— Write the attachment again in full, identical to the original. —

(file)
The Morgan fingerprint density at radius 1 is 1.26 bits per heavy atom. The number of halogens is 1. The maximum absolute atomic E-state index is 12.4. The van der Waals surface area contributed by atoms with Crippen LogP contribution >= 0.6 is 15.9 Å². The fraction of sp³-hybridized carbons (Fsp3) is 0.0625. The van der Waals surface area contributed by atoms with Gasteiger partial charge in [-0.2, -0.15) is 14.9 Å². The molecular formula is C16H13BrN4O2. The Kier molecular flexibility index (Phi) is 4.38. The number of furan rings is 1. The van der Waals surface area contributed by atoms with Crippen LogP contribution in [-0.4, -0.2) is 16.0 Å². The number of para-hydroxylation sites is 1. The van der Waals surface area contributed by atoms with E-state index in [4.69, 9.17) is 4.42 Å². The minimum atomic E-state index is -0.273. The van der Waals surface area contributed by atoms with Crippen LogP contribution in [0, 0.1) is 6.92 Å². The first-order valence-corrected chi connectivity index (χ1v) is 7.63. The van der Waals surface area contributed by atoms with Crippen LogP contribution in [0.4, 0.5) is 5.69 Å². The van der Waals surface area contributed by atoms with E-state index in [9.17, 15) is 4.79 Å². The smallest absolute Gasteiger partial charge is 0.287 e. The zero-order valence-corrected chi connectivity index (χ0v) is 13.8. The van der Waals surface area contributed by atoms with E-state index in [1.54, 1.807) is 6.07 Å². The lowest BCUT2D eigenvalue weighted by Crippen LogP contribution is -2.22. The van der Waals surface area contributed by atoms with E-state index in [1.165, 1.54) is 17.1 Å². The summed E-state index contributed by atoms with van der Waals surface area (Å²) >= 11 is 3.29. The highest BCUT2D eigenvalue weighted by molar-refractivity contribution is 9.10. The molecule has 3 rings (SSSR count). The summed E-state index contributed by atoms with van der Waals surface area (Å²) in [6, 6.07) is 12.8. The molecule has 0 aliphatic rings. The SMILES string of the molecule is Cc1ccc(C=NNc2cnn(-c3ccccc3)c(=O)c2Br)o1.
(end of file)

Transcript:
The Morgan fingerprint density at radius 1 is 1.26 bits per heavy atom. The number of halogens is 1. The maximum absolute atomic E-state index is 12.4. The van der Waals surface area contributed by atoms with Crippen LogP contribution >= 0.6 is 15.9 Å². The fraction of sp³-hybridized carbons (Fsp3) is 0.0625. The van der Waals surface area contributed by atoms with Gasteiger partial charge in [-0.2, -0.15) is 14.9 Å². The molecular formula is C16H13BrN4O2. The Kier molecular flexibility index (Phi) is 4.38. The number of furan rings is 1. The van der Waals surface area contributed by atoms with Crippen LogP contribution in [-0.4, -0.2) is 16.0 Å². The number of para-hydroxylation sites is 1. The van der Waals surface area contributed by atoms with E-state index in [4.69, 9.17) is 4.42 Å². The minimum atomic E-state index is -0.273. The van der Waals surface area contributed by atoms with Crippen LogP contribution in [0, 0.1) is 6.92 Å². The first-order valence-corrected chi connectivity index (χ1v) is 7.63. The van der Waals surface area contributed by atoms with Crippen LogP contribution in [0.4, 0.5) is 5.69 Å². The van der Waals surface area contributed by atoms with E-state index in [9.17, 15) is 4.79 Å². The smallest absolute Gasteiger partial charge is 0.287 e. The zero-order valence-corrected chi connectivity index (χ0v) is 13.8. The van der Waals surface area contributed by atoms with E-state index in [1.54, 1.807) is 6.07 Å². The lowest BCUT2D eigenvalue weighted by Crippen LogP contribution is -2.22. The van der Waals surface area contributed by atoms with E-state index in [1.165, 1.54) is 17.1 Å². The summed E-state index contributed by atoms with van der Waals surface area (Å²) >= 11 is 3.29. The highest BCUT2D eigenvalue weighted by molar-refractivity contribution is 9.10. The molecule has 3 rings (SSSR count). The summed E-state index contributed by atoms with van der Waals surface area (Å²) in [6, 6.07) is 12.8. The molecule has 0 aliphatic rings. The SMILES string of the molecule is Cc1ccc(C=NNc2cnn(-c3ccccc3)c(=O)c2Br)o1.